All-optical cross-phase modulation through the intersubband transition in an InGaAs/AlAsSb coupled quantum well was examined by using a sinusoidal intensity-modulated pump. For probe waves in the wavelength range of 1330–1620 nm and a pump modulation at a repetition rate of 76 GHz, cross-phase modulation (XPM) occurred with an efficiency η, of 0.653-0.142 rad/W. Based on the efficiency we derived a transfer function for the intersubband transition (ISBT) modulator that can be conveniently used in simulating the characteristics of the modulated output (probe) for long excitation pulses with arbitrary waveforms.
©2008 Optical Society of America
Quantum-well waveguides designed for intersubband transitions (ISBTs) [1–7] with a carrier relaxation occurring on picosecond or sub-picosecond time scales have drawn much interest lately as compact devices capable of performing high-speed all-optical signal processing. Ultrafast optical switching in the 1550 nm wavelength region has been achieved by exploiting the saturable absorption effect in ISBT quantum-well waveguides. Although a switching time shorter than a picosecond can be achieved, it requires a large saturation energy (a 3-dB saturation energy of ~10 pJ or more) and has a large un-saturable loss (10 dB or more), which makes it difficult to use in optical systems operating at tens of gigahertz. Recently, a more efficient way of achieving optical modulation has been demonstrated, which is based on cross-phase modulation (XPM) using ISBTs in InGaAs/AlAs/AlAsSb coupled quantum wells [8,9]. It has been observed that within the intersubband absorption band, the optical phase of TE-polarized light can be efficiently modulated by excitation with TM-polarized short pulses. The origin of the cross-phase modulation of a TE-polarized wave by a TM-polarized pump pulse in InGaAs/AlAsSb ISBT device have been recently investigated based on two models, i.e. plasma dispersion model  and interband dispersion model . In the plasma dispersion model, the induced phase modulation is attributed to a change in the total refractive index due to a change in plasma dispersion that is caused by the redistribution of electrons among subbands having different effective masses . However, according to the interband dispersion model, the refractive index change causing the phase retardation is attributed primarily to the interband transition enhanced by intersubband transition . When the ISBT device is excited using a TM-polarized intersubband-resonant light, the intersubband excitation causes partial depletion of carrier at the first subband, resulting in an enhanced interband transition around the Fermi edge [11,12]. This dispersion in the interband absorption results in a change in refractive index that is seen to be strongly dependent on the probe wavelength .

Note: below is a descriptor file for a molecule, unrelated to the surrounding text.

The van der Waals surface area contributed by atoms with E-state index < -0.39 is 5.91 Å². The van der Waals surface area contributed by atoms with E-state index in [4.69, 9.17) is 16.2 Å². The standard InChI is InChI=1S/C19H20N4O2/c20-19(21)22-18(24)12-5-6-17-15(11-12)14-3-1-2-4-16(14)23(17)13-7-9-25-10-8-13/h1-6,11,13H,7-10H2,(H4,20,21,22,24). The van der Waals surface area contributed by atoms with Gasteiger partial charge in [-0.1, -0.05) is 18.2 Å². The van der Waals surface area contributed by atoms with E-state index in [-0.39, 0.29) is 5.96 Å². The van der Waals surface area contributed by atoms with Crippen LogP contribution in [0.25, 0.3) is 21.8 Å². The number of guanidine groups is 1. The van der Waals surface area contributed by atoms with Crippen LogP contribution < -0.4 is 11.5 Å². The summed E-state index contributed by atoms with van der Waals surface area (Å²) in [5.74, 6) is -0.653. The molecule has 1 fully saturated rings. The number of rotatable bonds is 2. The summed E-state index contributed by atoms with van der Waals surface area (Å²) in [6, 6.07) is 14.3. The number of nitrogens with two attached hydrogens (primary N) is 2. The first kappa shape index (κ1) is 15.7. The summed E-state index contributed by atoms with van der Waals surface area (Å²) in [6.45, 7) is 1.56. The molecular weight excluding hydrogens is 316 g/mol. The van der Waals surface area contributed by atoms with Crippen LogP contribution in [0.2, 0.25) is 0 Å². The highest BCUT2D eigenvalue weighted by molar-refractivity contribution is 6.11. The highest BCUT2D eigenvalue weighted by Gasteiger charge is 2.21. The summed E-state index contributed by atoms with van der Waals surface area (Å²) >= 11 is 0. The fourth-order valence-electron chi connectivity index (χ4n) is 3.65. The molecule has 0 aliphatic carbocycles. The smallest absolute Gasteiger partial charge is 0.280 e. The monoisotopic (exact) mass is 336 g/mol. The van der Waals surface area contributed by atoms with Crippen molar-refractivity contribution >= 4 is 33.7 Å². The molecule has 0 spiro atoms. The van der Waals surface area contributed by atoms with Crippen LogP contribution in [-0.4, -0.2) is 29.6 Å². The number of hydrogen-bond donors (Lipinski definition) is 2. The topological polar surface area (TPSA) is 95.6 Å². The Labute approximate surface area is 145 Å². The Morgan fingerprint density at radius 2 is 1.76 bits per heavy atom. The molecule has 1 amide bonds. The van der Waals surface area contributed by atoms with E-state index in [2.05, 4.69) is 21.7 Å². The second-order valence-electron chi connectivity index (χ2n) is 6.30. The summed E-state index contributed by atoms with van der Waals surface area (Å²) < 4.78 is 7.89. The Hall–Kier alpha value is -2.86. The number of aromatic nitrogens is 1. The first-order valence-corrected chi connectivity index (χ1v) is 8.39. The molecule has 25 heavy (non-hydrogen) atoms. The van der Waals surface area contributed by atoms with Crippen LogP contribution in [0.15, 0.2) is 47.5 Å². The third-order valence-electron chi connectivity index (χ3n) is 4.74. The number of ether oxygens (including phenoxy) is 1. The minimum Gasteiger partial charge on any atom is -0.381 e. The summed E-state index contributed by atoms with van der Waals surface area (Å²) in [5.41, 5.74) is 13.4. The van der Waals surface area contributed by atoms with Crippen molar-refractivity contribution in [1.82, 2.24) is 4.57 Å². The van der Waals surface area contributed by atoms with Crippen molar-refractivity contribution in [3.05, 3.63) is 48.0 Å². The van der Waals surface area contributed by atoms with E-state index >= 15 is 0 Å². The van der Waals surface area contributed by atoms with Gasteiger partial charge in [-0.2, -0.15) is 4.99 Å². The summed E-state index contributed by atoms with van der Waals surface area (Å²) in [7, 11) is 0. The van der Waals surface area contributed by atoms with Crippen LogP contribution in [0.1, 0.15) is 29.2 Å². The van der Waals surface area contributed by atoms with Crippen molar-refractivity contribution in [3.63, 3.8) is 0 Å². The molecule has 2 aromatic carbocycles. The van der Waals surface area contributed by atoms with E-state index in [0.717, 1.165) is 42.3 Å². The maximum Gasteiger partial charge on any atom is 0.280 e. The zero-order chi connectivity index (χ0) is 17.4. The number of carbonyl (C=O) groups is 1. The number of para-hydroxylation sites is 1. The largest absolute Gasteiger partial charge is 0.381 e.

Compared to cross-absorption modulation in ISBT quantum-well waveguides, XPM is advantageous for signal processing because of its higher modulation efficiency requiring sub 10-picojoules of energy for picosecond pump pulses to achieve a phase change of 1 rad at 1550 nm. Besides, as the TE-polarized probe light remains unabsorbed in the ISBT waveguide, phase modulation can be achieved with essentially no loss, ensuring signal processing with better signal to noise ratio. The ultrafast carrier relaxation in ISBT devices also allows operation that is free from pattern effects, a problem commonly observed in semiconductor optical amplifier-based signal processors. Recently, by using the XPM effect in an InGaAs/AlAsSb quantum-well waveguide, efficient bit-error-free wavelength conversion of picosecond pulses at 10 Gb/s  and de-multiplexing from 160 Gb/s to 10 Gb/s  have been demonstrated with both the pump and signal lying within the 1.55 µm telecommunication band.
Previously, in all experimental studies on the intersubband relaxation dynamics in quantum wells [1,2] and their application to signal processing [8,9], the quantum wells were excited with pulses having picosecond to femtosecond durations. So far, there has been no report on the study of the cross-phase modulation effect in ISBT quantum-well devices excited with a slowly intensity-varying pump wave. If a pump wave exists over a period that is much larger than the carrier relaxation time, then excitation and relaxation of the carrier can take place concurrently, which allows us to study the quasi-steady-state dynamics of the device.